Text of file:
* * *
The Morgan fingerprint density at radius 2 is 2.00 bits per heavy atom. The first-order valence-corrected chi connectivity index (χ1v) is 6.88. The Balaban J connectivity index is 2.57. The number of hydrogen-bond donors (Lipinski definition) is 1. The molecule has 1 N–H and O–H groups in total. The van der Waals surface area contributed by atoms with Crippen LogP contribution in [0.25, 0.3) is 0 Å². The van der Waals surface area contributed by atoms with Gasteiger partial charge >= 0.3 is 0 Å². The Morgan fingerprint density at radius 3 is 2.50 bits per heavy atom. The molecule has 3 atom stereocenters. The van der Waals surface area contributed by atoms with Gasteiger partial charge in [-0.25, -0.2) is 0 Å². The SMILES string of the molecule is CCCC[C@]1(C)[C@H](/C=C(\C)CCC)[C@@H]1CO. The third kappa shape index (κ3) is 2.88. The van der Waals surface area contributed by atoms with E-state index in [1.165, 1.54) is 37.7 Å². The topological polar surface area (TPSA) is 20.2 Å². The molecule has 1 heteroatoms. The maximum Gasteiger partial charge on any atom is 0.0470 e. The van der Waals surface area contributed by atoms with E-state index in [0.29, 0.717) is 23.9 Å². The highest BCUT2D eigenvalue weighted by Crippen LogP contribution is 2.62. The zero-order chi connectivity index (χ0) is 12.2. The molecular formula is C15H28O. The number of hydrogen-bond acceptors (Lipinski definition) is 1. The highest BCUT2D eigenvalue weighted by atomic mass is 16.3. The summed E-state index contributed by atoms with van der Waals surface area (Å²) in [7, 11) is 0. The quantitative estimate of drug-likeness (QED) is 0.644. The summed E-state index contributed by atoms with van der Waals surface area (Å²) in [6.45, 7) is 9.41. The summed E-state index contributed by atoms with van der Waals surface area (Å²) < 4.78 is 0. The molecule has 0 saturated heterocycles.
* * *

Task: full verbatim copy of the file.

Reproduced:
The Morgan fingerprint density at radius 2 is 2.00 bits per heavy atom. The first-order valence-corrected chi connectivity index (χ1v) is 6.88. The Balaban J connectivity index is 2.57. The number of hydrogen-bond donors (Lipinski definition) is 1. The molecule has 1 N–H and O–H groups in total. The van der Waals surface area contributed by atoms with Crippen LogP contribution in [0.25, 0.3) is 0 Å². The van der Waals surface area contributed by atoms with Gasteiger partial charge >= 0.3 is 0 Å². The Morgan fingerprint density at radius 3 is 2.50 bits per heavy atom. The molecule has 3 atom stereocenters. The van der Waals surface area contributed by atoms with Gasteiger partial charge in [-0.25, -0.2) is 0 Å². The SMILES string of the molecule is CCCC[C@]1(C)[C@H](/C=C(\C)CCC)[C@@H]1CO. The third kappa shape index (κ3) is 2.88. The van der Waals surface area contributed by atoms with E-state index in [1.165, 1.54) is 37.7 Å². The topological polar surface area (TPSA) is 20.2 Å². The molecule has 1 heteroatoms. The maximum Gasteiger partial charge on any atom is 0.0470 e. The van der Waals surface area contributed by atoms with E-state index in [0.29, 0.717) is 23.9 Å². The highest BCUT2D eigenvalue weighted by Crippen LogP contribution is 2.62. The zero-order chi connectivity index (χ0) is 12.2. The molecular formula is C15H28O. The number of hydrogen-bond acceptors (Lipinski definition) is 1. The highest BCUT2D eigenvalue weighted by atomic mass is 16.3. The summed E-state index contributed by atoms with van der Waals surface area (Å²) in [7, 11) is 0. The quantitative estimate of drug-likeness (QED) is 0.644. The summed E-state index contributed by atoms with van der Waals surface area (Å²) in [6.45, 7) is 9.41. The summed E-state index contributed by atoms with van der Waals surface area (Å²) < 4.78 is 0. The molecule has 0 saturated heterocycles.